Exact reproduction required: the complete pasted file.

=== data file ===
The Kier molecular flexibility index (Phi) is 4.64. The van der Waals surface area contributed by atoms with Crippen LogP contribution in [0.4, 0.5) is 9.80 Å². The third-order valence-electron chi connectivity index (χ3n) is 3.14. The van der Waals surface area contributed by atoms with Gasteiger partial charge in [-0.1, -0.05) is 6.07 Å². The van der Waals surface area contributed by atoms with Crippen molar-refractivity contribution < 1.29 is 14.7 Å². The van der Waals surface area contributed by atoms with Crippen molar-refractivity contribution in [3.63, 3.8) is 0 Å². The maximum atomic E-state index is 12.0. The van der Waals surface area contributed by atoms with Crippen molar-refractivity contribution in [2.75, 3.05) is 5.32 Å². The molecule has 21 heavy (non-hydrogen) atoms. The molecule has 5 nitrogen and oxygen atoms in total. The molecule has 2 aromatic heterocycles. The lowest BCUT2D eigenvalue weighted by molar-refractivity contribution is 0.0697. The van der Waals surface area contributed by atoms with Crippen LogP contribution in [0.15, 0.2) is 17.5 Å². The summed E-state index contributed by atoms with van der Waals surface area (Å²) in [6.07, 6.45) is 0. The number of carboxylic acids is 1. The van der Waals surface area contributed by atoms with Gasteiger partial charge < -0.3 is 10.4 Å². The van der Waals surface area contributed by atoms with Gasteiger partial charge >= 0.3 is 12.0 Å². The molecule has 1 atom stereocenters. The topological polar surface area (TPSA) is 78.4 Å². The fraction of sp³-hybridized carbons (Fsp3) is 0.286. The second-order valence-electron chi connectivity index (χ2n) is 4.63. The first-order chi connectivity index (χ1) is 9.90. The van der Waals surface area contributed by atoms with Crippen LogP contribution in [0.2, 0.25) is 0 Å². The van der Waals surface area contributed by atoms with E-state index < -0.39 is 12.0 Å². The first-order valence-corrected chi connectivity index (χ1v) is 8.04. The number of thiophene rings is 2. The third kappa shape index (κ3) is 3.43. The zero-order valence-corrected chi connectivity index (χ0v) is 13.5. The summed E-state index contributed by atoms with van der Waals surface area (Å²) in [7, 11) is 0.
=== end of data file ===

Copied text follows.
The Kier molecular flexibility index (Phi) is 4.64. The van der Waals surface area contributed by atoms with Crippen LogP contribution in [0.4, 0.5) is 9.80 Å². The third-order valence-electron chi connectivity index (χ3n) is 3.14. The van der Waals surface area contributed by atoms with Gasteiger partial charge in [-0.1, -0.05) is 6.07 Å². The van der Waals surface area contributed by atoms with Crippen molar-refractivity contribution < 1.29 is 14.7 Å². The van der Waals surface area contributed by atoms with Crippen molar-refractivity contribution in [3.63, 3.8) is 0 Å². The maximum atomic E-state index is 12.0. The van der Waals surface area contributed by atoms with Crippen molar-refractivity contribution in [2.75, 3.05) is 5.32 Å². The molecule has 21 heavy (non-hydrogen) atoms. The molecule has 5 nitrogen and oxygen atoms in total. The molecule has 2 aromatic heterocycles. The lowest BCUT2D eigenvalue weighted by molar-refractivity contribution is 0.0697. The van der Waals surface area contributed by atoms with Crippen LogP contribution in [0.15, 0.2) is 17.5 Å². The summed E-state index contributed by atoms with van der Waals surface area (Å²) in [6.07, 6.45) is 0. The number of carboxylic acids is 1. The van der Waals surface area contributed by atoms with Gasteiger partial charge < -0.3 is 10.4 Å². The van der Waals surface area contributed by atoms with Gasteiger partial charge >= 0.3 is 12.0 Å². The molecule has 1 atom stereocenters. The topological polar surface area (TPSA) is 78.4 Å². The fraction of sp³-hybridized carbons (Fsp3) is 0.286. The second-order valence-electron chi connectivity index (χ2n) is 4.63. The first-order chi connectivity index (χ1) is 9.90. The van der Waals surface area contributed by atoms with Crippen LogP contribution in [0.2, 0.25) is 0 Å². The van der Waals surface area contributed by atoms with E-state index < -0.39 is 12.0 Å². The first-order valence-corrected chi connectivity index (χ1v) is 8.04. The number of thiophene rings is 2. The third kappa shape index (κ3) is 3.43. The zero-order valence-corrected chi connectivity index (χ0v) is 13.5. The summed E-state index contributed by atoms with van der Waals surface area (Å²) in [7, 11) is 0.